The first anniversary of the day that U.S. planes began bombing Afghanistan passed virtually unnoticed on October 7--in stark contrast to the media fanfare that accompanied the first anniversary of the terrorist attacks on September 11.

THE MEANING OF MARXISM
Marxism is more relevant than ever
Marx's ideas are alive because his indictment of capitalism--that it is a class society that creates great wealth for the few at the expense of the many, that it is prone to economic crisis and war that create misery for millions--continues to be confirmed on a daily basis.

Inside the system
Oh, those telemarketing terrorists; Bored to death by your job--literally; Heard it through the grapevine

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ON THE PICKET LINE

Boston janitors make headway with their strike
"I'll go back when we win"
Since Boston janitors began their strike at the end of September, marchers have taken their struggle to clogged downtown streets--often during rush hour. Now, they're starting to get results.

More unions pass antiwar resolutions
As New York City Labor Against War's October 19 organizing conference approaches, official labor bodies are taking tough positions against Bush's war.

Labor in brief
Verizon; Yale University; United Parcel Service; Fletcher Allen Health Care; California farmworkers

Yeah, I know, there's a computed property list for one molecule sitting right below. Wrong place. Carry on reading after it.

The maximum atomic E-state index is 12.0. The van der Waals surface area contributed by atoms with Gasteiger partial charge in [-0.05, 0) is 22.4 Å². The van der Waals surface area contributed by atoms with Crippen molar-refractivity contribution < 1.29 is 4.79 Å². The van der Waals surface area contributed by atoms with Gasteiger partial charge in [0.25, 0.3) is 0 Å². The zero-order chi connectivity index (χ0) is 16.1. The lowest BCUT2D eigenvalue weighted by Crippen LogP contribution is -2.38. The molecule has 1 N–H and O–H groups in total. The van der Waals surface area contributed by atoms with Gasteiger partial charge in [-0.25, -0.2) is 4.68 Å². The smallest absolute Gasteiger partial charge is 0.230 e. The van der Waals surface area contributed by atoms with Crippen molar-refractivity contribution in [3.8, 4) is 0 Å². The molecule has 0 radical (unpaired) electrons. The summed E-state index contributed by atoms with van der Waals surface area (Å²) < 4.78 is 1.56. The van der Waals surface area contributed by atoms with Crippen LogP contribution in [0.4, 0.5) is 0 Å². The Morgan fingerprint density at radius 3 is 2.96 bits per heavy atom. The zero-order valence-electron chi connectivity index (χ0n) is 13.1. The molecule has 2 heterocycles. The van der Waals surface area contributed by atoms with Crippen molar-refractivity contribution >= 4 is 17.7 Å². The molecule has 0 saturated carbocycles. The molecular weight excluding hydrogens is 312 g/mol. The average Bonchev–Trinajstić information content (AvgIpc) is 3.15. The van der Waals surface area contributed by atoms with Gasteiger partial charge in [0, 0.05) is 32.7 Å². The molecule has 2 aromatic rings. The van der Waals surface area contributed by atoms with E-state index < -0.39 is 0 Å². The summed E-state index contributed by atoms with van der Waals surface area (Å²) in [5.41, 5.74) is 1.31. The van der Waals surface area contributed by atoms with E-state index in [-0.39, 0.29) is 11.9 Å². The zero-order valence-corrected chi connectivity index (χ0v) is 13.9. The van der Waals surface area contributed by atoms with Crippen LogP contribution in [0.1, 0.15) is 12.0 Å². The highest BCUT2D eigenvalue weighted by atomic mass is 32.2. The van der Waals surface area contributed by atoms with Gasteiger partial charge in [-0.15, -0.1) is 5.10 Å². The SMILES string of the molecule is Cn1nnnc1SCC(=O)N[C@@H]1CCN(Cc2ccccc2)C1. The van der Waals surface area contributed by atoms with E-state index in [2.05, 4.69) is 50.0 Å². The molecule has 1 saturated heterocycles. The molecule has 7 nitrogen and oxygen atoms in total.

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REPORTS FROM THE STRUGGLE

SAY NO TO BUSH'S WAR
Up to 100,000 hit U.S. streets in last week's protests
"Rising rumble" of antiwar opposition
The San Francisco Chronicle called it "a rising rumble." Last weekend, opponents of George W. Bush's war drive against Iraq hit the streets in cities across the country in the biggest numbers yet.

Abolish the death penalty
Some 100 people came out to a town-hall meeting in Chicago on October 5 to urge Illinois Gov. George Ryan to commute the sentence of every Illinois death row prisoner.

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SW READERS SPEAK OUT

Attacked with a baseball bat for being gay
Stand up to these bigots
On September 22, a 55-year-old gay man was viciously attacked and beaten by two men in West Hollywood, Calif. This was the fourth attack on a gay man in West Hollywood since September 2.

Why I'm saying "no" to Bush's war drive
I am a Vietnam veteran. I would think long and hard about following this Commander-in-Chief into an elementary school classroom to break up a fight--let alone into a major war that could pit the U.S. against the entire Arab world.

Defend union rights in Mexico
This letter concerns the workers at the maquiladora of Confecciones de Monclova, a factory owned by Sara Lee in the municipality of Frontera, Coahuila, Mexico.

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REVIEW

Steve Earle takes on Bush's "war on terrorism"
A voice for our side
In 1986, Steve Earle was the talk of Nashville when the title track of his first record, Guitar Town, was a Top 10 hit on the country charts. Earle is the talk of Nashville again, only this time, they're howling for his blood.